Using wood varnish on acrylic paintings
Can I use an ordinary varnish for my acrylic paintings - the type of varnish that is used on wood? I'm a self-taught painter and I'm doing this as a hobby.Great question! In general, varnish that is specifically designed to be used with acrylic paint is more desirable than regular wood varnish (like the kind of stuff you might use on furniture or floors). But since you say you paint as a hobby, you could use a wood varnish on your acrylic paintings if you wanted to and if it saved you money... just be aware that over time, the varnish may turn yellow. And who knows, what if your paintings end up in a museum someday? You never know! In that case, it would have been better to use an art varnish that was meant to be applied over acrylic paintings.
Thank you for sharing your knowledge about painting techniques. I'm looking forward for your advice.
If you still want to use a wood varnish, check the label first to make sure that it meets all of the following criteria:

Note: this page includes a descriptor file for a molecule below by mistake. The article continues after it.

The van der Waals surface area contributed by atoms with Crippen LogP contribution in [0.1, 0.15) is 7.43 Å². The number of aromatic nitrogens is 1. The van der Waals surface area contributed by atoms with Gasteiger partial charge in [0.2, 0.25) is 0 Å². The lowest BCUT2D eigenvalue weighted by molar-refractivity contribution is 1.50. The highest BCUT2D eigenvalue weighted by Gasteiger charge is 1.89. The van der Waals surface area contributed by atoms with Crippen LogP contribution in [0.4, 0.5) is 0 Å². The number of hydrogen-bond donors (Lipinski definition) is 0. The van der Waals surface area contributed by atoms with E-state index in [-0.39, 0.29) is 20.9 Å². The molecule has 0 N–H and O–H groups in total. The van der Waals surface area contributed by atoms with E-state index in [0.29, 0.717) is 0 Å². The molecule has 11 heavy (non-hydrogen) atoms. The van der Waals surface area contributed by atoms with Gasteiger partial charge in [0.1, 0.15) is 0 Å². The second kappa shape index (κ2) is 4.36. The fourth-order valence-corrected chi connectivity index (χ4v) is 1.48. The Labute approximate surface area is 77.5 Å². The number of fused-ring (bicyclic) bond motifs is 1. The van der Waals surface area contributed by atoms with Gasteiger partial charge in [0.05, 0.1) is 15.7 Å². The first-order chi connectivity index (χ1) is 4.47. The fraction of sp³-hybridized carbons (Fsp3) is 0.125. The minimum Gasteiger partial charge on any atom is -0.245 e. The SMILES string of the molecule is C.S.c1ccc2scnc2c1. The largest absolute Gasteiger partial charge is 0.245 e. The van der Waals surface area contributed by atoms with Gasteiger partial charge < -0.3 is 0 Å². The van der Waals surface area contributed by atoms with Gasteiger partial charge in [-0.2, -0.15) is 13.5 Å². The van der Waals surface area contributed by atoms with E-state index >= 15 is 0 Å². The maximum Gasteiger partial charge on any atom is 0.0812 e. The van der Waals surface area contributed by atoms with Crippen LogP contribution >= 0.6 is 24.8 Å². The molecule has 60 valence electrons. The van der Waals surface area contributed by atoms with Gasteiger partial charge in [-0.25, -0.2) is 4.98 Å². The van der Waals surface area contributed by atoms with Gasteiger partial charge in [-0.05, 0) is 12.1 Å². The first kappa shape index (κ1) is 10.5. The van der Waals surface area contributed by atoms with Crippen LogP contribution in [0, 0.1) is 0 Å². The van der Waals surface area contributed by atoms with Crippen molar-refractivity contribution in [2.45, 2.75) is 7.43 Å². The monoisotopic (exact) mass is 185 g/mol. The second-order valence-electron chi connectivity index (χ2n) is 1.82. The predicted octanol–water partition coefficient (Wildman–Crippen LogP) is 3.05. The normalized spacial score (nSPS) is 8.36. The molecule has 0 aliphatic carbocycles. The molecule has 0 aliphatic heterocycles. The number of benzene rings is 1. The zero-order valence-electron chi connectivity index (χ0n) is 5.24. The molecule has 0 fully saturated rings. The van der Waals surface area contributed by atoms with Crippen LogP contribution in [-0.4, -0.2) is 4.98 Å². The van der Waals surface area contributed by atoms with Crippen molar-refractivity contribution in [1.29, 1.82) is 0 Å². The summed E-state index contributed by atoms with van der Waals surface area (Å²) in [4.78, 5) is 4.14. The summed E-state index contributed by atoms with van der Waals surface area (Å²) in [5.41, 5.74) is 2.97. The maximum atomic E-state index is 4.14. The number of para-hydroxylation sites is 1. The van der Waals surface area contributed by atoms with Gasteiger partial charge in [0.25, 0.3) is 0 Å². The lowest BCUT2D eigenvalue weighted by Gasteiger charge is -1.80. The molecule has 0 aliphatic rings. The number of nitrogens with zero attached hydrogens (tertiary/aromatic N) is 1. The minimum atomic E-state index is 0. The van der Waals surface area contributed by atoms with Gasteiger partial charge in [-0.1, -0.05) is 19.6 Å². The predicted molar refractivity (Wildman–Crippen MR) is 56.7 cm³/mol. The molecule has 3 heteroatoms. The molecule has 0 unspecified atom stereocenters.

- dries completely clear
Look at the label on the wood varnish to see if it is permanent or removable. If it is permanent, keep in mind that you will never be able to remove it if you decide to change something about the painting later. Bear in mind that most museum-quality paintings are now varnished with a removable varnish, because removable varnish allows art conservators to more easily clean the paintings if need be.
If possible, use a flexible varnish rather than a rigid varnish. Basically, a flexible varnish is best for paintings because they allow the support of your painting (wood, canvas, or paper) to expand and contract (due to changes in humidity or temperature) without cracking. A rigid varnish should only be used if you painted on a wooden support.
Acrylic varnish can be bought for as little as US$5-6, so if you think you'll be painting a lot in acrylics, than a small bottle of acrylic varnish would be a good investment. A little bottle can go a long way!